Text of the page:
Ford sent in the essay and assumed that her submission wouldn’t amount to much. Then, one day in October, she received a strange voicemail from someone claiming to be with the Lions’ front office. The person wanted to talk with her about her Facebook composition. But Ford ignored the message at first.
“I thought it was a hoax,” she says. “I hadn't even remembered I had written that essay! Then I got another call that said something like, ‘This is such-and-such from the Lions marketing department – the real Lions marketing department. Can you please give us a call back?’”
Incredulous, she returned the call and learned that she had been named a candidate for the Fan of the Year honor and that the team wanted to capture promotional video of one her watch parties. She also was gifted Lions team gear. A short while later, the Lions invited Ford to a game in November, where, she was told, the team would select the winner of the essay competition. (Click here to watch the promotional Detroit Lions Fan of the Year video featuring Denise Ford.)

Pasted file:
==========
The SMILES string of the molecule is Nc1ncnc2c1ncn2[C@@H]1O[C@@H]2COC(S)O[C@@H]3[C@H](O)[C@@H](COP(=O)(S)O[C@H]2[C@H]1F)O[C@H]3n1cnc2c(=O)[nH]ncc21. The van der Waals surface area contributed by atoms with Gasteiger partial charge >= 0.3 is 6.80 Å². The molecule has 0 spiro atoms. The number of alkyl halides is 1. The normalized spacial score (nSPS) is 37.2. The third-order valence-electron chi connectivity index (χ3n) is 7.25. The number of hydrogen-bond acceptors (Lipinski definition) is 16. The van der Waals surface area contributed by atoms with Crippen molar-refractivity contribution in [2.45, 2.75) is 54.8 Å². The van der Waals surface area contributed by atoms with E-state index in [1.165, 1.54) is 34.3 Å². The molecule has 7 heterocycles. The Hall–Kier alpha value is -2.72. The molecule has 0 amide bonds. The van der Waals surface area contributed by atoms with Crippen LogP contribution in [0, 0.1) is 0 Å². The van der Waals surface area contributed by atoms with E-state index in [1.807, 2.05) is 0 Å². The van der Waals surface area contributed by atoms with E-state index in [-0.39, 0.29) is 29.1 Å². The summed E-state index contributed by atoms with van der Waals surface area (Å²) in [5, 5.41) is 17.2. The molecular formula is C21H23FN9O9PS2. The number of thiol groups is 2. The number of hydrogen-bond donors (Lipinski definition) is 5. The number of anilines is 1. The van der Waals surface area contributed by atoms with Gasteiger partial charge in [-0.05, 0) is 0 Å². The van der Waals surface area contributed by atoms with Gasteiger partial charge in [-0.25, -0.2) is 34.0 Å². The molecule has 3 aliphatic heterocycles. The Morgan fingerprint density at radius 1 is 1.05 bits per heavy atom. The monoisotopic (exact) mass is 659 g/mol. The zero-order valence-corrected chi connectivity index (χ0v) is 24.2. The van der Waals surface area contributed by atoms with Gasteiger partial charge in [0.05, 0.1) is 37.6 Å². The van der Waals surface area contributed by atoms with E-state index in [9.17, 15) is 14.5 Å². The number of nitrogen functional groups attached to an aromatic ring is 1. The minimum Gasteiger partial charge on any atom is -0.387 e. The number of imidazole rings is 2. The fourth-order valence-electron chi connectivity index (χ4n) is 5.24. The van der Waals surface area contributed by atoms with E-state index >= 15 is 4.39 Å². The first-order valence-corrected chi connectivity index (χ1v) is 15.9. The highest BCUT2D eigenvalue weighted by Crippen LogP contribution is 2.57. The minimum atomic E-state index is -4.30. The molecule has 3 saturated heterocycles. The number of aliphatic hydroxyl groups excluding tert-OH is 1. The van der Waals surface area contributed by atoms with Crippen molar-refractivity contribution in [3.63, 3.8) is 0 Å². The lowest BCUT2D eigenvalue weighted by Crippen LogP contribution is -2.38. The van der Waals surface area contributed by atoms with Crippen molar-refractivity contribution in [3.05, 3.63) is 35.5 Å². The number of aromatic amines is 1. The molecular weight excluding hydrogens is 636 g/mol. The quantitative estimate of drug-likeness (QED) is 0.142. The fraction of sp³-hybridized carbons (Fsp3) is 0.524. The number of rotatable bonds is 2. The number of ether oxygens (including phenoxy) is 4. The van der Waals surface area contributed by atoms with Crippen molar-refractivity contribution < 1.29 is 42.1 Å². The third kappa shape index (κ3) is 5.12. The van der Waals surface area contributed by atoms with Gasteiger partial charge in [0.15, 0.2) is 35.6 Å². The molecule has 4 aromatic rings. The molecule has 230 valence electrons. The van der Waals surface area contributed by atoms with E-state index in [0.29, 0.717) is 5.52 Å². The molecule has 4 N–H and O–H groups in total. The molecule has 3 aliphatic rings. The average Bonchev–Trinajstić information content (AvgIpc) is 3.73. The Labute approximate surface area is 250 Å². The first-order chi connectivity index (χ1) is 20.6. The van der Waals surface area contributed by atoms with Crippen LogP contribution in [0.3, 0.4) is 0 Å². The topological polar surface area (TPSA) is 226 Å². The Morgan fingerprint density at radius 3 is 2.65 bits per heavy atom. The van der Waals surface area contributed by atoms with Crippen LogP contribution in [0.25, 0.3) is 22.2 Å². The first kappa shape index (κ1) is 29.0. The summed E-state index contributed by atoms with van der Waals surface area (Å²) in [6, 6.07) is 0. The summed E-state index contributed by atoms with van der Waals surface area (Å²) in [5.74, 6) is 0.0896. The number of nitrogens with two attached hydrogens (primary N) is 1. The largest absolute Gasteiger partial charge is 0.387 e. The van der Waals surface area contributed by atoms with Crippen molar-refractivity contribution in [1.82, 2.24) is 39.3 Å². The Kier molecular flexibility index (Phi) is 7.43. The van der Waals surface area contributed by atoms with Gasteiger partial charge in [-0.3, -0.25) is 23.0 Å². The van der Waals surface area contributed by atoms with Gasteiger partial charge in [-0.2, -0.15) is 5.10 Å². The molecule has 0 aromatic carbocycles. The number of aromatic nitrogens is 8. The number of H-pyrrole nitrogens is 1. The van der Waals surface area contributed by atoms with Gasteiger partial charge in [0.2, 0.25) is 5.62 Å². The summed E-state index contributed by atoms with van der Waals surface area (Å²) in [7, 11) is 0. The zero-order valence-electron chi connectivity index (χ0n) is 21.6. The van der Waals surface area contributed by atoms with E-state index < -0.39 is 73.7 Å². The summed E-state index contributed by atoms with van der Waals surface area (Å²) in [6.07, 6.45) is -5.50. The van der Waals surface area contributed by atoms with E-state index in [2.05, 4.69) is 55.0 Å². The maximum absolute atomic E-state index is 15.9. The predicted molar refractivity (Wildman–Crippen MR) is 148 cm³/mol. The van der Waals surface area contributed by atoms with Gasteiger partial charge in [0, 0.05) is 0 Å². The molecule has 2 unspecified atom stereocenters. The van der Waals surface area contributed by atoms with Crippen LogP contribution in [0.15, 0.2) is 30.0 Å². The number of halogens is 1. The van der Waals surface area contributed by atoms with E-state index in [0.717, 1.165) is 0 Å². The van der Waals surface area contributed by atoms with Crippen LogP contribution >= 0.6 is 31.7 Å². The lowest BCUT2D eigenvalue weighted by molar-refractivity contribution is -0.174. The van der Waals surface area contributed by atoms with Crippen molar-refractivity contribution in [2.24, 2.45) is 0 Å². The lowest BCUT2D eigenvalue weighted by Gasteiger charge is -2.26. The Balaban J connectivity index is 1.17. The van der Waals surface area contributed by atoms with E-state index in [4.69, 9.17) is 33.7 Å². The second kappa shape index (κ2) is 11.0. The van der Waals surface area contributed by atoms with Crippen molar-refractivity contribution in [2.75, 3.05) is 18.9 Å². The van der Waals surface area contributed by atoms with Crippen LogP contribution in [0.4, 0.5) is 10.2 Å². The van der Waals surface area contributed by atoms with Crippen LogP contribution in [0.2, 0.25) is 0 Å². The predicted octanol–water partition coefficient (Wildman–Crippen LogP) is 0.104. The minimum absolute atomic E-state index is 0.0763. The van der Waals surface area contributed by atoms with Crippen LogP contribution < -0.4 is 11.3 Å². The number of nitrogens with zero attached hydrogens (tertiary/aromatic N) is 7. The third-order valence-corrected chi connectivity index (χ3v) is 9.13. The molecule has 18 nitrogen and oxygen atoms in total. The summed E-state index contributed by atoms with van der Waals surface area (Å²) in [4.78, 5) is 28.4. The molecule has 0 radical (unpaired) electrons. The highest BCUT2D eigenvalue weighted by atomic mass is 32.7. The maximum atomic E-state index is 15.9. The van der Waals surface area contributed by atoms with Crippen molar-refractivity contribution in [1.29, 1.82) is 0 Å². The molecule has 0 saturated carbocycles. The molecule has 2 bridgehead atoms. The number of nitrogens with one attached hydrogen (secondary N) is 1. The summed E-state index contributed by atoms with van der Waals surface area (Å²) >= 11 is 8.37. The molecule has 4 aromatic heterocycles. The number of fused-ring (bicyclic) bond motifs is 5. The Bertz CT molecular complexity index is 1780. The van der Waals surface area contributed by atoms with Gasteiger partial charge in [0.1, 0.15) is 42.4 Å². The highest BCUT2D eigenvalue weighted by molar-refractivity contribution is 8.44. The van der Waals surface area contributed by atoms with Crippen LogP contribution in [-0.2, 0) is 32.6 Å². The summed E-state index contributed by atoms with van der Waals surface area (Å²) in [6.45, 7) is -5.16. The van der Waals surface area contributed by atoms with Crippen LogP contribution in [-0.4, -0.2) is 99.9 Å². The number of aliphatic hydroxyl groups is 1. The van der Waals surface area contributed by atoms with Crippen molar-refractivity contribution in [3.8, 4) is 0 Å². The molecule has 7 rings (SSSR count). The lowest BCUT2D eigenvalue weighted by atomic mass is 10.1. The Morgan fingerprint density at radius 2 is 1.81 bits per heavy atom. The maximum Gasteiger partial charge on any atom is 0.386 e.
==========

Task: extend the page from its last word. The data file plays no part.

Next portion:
When the team’s limousine bus arrived to take her to the game, she says, “I'm thinking in my head like, ‘Oh, they must be picking all the contestants up.’ So, we got on the limo bus. They’re filming us and stuff. Then when we get to the game, go in through the VIP door. I'm really feeling important. Then, we go down through a gateway where the Lions players come through, and I'm like, ‘Whoa!’ Then, they take us right on the field! We stood on the sidelines, and I see there's a lot of people with the same type of name tags that we had. We assumed they were other contestants. My daughter and I were sizing up people like, ‘Hmm…that might be one.’"